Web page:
A short while before the NB-52B took off with V-131R, the red Eagle Cam Cessna 337 Skymaster, N337WA with a Gyron 935 gyro-stabilized video system took off from mid-field. It transmitted live television of the parachute descent of the X-38. It is registered to Gyron Eagle, Ltd of Pasadena, California. It is operated by Wolfe Air and is regularly scheduled for MTVs Senseless Acts of Video.
Link to Wolfe Air's fleet page.
Shortly before 8:00 A.M. the NB-52B lined up with the main runway.
A white and blue NASA F/A-18B Hornet chase plane, N846NA took off. It made one circuit of the pattern and lined up with the runway to catch the NB-52B as it took off.
Visit the NASA Dryden F-18 chase aircraft Fact Page and F-18 chase aircraft Photo Gallery.
The tower radioed clearance for the NB-52B to take-off. The shrill whine of the eight J57 turbojets increased in volume and a dense cloud of black smoke billowed up behind the Stratofortress.
The NB-52B lifted off after rolling nearly 8,000 feet.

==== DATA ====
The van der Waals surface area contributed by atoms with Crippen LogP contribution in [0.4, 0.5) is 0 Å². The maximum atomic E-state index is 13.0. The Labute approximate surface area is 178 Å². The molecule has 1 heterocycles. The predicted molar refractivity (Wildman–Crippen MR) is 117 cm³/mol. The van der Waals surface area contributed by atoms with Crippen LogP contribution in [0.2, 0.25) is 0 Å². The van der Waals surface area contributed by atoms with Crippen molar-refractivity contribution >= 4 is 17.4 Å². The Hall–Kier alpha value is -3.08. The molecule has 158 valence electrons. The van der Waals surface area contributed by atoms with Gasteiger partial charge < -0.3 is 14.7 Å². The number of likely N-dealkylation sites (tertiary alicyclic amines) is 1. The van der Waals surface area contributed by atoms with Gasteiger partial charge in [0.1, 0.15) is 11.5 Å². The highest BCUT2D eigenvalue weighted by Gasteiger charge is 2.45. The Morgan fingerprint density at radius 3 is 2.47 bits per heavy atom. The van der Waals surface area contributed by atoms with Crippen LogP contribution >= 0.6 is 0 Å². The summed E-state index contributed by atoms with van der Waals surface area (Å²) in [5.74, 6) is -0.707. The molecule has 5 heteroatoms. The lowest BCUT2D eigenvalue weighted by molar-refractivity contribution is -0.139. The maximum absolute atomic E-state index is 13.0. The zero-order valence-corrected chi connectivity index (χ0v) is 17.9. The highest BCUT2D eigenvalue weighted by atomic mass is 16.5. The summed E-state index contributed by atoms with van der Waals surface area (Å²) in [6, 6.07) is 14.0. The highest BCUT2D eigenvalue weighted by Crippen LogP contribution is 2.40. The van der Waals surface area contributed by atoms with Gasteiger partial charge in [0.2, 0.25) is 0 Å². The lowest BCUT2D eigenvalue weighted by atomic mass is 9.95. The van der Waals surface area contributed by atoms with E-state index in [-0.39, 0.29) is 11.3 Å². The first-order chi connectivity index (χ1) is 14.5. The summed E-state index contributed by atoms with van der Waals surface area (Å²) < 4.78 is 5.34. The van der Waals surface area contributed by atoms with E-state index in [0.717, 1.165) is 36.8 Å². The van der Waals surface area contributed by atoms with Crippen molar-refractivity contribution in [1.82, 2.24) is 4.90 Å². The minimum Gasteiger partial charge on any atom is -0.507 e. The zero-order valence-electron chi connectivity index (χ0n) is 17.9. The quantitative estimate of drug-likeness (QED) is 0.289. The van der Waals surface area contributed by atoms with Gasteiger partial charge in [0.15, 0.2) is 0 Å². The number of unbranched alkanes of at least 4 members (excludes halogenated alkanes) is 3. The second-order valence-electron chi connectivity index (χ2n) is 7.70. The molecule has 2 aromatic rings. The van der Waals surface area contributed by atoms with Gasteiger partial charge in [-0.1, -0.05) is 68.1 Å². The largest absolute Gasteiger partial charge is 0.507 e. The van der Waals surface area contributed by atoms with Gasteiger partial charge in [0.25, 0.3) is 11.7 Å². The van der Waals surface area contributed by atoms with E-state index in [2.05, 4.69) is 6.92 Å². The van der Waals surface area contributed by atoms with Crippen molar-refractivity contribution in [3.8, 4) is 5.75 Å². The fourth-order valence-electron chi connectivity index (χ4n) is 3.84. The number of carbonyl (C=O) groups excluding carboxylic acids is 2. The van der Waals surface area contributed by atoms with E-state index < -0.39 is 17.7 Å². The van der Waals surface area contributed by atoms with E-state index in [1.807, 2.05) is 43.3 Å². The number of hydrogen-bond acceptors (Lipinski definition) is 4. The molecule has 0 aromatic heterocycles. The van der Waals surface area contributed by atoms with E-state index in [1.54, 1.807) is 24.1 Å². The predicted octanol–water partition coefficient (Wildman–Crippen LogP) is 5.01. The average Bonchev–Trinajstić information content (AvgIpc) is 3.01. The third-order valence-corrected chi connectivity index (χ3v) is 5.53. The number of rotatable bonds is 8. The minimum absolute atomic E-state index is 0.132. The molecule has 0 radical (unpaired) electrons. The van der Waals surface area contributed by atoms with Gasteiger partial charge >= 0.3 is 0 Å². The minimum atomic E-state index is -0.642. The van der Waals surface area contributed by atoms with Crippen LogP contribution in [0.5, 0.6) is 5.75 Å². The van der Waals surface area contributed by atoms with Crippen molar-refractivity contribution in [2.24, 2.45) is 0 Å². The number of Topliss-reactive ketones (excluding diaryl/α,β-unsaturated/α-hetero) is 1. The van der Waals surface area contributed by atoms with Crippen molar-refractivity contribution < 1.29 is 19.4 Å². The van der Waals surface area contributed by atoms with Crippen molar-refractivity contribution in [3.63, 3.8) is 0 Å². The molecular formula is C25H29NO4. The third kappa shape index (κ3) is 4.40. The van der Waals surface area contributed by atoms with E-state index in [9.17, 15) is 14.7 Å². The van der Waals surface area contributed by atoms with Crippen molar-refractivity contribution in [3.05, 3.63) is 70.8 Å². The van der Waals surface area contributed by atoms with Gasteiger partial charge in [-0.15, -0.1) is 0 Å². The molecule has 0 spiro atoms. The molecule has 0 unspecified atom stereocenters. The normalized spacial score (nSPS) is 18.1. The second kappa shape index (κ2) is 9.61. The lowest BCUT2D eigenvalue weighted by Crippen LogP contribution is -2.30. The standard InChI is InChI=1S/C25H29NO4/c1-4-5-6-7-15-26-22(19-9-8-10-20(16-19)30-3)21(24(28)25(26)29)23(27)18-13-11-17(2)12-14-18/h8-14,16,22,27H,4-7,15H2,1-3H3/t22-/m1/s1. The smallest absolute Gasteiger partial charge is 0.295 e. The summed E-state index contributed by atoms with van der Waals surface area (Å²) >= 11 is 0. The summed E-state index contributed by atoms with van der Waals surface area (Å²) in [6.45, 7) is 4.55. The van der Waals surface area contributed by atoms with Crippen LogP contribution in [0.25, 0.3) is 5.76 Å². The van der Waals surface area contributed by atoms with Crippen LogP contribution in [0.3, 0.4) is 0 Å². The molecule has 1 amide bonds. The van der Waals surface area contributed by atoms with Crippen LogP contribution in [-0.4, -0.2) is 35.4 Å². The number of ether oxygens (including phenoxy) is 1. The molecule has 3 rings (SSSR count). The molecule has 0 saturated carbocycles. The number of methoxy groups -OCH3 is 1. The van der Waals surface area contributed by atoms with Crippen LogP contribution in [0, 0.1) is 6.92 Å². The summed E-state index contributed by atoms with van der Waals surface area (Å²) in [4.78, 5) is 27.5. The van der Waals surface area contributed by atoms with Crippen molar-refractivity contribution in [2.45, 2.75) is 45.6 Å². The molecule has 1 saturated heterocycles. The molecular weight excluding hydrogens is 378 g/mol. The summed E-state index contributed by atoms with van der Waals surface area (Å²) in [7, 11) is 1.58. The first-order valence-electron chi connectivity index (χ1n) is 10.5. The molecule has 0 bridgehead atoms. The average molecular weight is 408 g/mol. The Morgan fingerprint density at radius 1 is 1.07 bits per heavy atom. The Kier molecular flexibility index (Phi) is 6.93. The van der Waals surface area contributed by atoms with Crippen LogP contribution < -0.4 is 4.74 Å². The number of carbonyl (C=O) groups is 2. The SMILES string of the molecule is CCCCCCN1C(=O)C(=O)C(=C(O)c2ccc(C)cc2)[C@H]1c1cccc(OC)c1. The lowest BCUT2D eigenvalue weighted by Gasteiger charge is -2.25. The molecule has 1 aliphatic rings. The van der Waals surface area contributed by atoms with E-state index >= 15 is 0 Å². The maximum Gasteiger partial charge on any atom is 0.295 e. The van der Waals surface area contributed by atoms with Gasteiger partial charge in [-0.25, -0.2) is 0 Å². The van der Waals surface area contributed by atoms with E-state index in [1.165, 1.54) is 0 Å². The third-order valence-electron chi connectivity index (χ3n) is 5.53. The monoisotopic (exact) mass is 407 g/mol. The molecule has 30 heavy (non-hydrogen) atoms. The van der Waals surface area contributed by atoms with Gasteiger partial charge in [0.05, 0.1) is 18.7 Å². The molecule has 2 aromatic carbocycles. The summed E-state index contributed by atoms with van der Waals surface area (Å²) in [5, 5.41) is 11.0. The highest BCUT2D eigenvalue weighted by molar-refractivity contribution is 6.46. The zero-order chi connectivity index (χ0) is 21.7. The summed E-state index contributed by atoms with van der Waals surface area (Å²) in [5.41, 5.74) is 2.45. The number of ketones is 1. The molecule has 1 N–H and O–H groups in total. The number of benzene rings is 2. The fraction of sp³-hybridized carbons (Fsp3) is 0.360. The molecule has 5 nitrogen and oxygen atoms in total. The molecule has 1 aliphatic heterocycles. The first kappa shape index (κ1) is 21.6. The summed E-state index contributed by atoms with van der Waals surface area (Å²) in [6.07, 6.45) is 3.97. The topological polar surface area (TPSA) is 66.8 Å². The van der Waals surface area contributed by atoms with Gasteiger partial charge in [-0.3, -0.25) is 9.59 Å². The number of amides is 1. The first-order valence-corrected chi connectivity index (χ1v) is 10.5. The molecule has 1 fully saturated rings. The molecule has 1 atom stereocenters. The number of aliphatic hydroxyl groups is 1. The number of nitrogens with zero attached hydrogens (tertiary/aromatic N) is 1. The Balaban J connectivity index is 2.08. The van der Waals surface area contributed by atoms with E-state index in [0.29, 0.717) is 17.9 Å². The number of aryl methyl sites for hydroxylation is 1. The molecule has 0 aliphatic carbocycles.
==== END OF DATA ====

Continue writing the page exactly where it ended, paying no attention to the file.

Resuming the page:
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You can buy an 8-inch by 10-inch print of this picture and some of my other B-52 Stratofortress pictures through the Lockett Photography web site.
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Visit the NASA Dryden B-52 Stratofortress Mothership Fact Page.
X-38, V-131R is an 80%-scale testbed of the Space Station Crew Return Vehicle.
Forty years earlier, the NB-52B takes off with the X-15-1 from runway 04 in September 1960. Photo courtesy AFFTC/HO.
Mission symbols for the five previous X-38 parachute recovery system tests can be seen on the side of the fuselage of the Boeing NB-52B Stratofortress mothership.
Shortly after the NB-52B take-off, the 747 Shuttle Carrier Aircraft departed with Shuttle OV-103, Discovery. Link to a page with more pictures of the Discovery at Edwards Air Force Base.
The NB-52B carries X-38, V-131R over the Mojave Desert on November 2, 2000. Photo ec00-0317-154 courtesy NASA Dryden.
High overhead, contrails streamed from the engines of the NB-52B as it flew around a racetrack pattern with its F/A-18B chase plane.
The X-38 was dropped from the NB-52B at an altitude of 36,500 feet. It made an unplanned 360-degree roll after launch. After twenty-four seconds of gliding flight, it deployed an 80-foot diameter drogue chute. It deployed the 7,000 square foot parafoil at an altitude of 19,000 feet.
A smoke generator has been installed on the left wing of the Boeing NB-52B Stratofortress mothership to assist in tracking the airplane.
A Bell UH-1 Huey helicopter flew near the X-38 to transmit live television of the test. The parafoil turned slowly in a half circle as it descended to the lakebed.